Lillian Hellman’s play, The Children’s Hour, with its implicit reference to lesbianism, has invited multiple interpretations. However, very little attention has been paid to how the play has been adapted outside the United States. The Children’s Hour was staged on Broadway in 1934 and made into a film twice: first in 1936, and then again in 1961, starring Audrey Hepburn. In Japan, the play was performed under the title Uwasa no Futari (“the couple people gossip about”) in 1980, taking its title from the 1961 Hepburn film that was released as Uwasa no Futari. What is interesting about this Japanese adaptation is the casting of the actresses who play the two heroines, Karen and Martha, who are accused of being lesbians. It premiered in 1980 featuring Ineko Arima and Yoko Minakaze, former couple stars of the all-female Takarazuka Revue theatre. Arima and Minakaze were female and male role players respectively in Takarazuka’s romantic musical productions. This casting, I suggest, added a deeper layer of complexity to the theme and tone of the Japanese version of The Children’s Hour. This paper argues that former Takarazuka actresses—who performatively unsettle the order of gender and sexuality—significantly changed The Children’s Hour from a tragedy of two women into a drama to reclaim women’s expressive rights. The Japanese adaptation, as I hope to show, can be read as a radical feminist play portraying women’s empowerment in a Japanese oppressive patriarchal context.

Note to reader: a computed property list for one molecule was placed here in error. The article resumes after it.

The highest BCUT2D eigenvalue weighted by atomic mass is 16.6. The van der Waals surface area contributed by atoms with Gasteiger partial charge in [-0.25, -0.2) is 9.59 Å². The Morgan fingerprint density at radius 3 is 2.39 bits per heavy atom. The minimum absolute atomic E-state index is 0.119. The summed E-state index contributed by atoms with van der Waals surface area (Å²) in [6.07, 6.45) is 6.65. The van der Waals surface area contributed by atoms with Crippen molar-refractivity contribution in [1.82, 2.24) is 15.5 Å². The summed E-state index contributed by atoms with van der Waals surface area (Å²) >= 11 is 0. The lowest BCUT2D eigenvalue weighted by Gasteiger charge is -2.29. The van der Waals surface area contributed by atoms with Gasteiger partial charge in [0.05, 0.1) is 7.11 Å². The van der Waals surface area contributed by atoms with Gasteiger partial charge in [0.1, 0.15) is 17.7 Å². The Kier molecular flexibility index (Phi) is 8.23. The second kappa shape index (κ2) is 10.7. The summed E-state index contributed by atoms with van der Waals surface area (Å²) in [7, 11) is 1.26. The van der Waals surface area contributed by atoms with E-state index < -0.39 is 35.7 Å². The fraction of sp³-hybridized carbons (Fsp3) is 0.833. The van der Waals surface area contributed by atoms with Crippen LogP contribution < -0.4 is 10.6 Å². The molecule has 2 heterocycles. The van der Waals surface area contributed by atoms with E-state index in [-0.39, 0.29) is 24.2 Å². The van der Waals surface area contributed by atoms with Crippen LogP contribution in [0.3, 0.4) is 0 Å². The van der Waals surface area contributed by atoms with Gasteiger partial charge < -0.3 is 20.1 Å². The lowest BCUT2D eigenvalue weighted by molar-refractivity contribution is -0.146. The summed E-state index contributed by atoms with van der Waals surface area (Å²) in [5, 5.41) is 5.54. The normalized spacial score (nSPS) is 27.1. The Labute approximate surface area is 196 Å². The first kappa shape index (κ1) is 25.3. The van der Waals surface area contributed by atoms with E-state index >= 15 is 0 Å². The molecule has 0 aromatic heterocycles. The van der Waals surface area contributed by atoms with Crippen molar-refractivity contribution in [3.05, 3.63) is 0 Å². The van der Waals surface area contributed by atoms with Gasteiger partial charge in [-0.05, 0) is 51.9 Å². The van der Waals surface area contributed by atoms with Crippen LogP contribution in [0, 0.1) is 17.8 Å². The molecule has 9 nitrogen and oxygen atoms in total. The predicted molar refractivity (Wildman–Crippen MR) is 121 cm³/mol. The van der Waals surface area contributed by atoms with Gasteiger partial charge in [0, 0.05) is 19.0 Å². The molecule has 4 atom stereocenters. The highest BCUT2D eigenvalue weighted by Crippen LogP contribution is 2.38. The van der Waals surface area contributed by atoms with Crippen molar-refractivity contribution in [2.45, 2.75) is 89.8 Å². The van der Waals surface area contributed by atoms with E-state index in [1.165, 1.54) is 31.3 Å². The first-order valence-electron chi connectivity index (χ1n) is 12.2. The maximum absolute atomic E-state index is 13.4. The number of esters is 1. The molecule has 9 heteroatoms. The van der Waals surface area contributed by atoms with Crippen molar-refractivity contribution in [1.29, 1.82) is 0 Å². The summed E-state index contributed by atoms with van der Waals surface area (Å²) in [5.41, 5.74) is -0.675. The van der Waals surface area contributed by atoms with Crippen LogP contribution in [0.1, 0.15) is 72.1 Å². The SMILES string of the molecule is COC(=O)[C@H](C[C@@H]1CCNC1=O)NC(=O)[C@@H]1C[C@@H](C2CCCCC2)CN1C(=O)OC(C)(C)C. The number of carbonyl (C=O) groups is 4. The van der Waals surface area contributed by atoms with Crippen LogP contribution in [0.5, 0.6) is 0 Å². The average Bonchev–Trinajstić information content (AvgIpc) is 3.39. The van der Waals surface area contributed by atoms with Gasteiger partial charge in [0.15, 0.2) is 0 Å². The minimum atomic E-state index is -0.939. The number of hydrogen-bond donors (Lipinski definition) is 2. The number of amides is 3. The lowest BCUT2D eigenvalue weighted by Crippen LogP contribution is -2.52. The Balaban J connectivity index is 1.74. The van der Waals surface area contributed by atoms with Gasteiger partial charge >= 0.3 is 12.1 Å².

Chiemi Aita, University of Tsukuba, Japan
Stream: Feminism / Black Feminism
This paper is part of the ACCS2019 Conference Proceedings (View)
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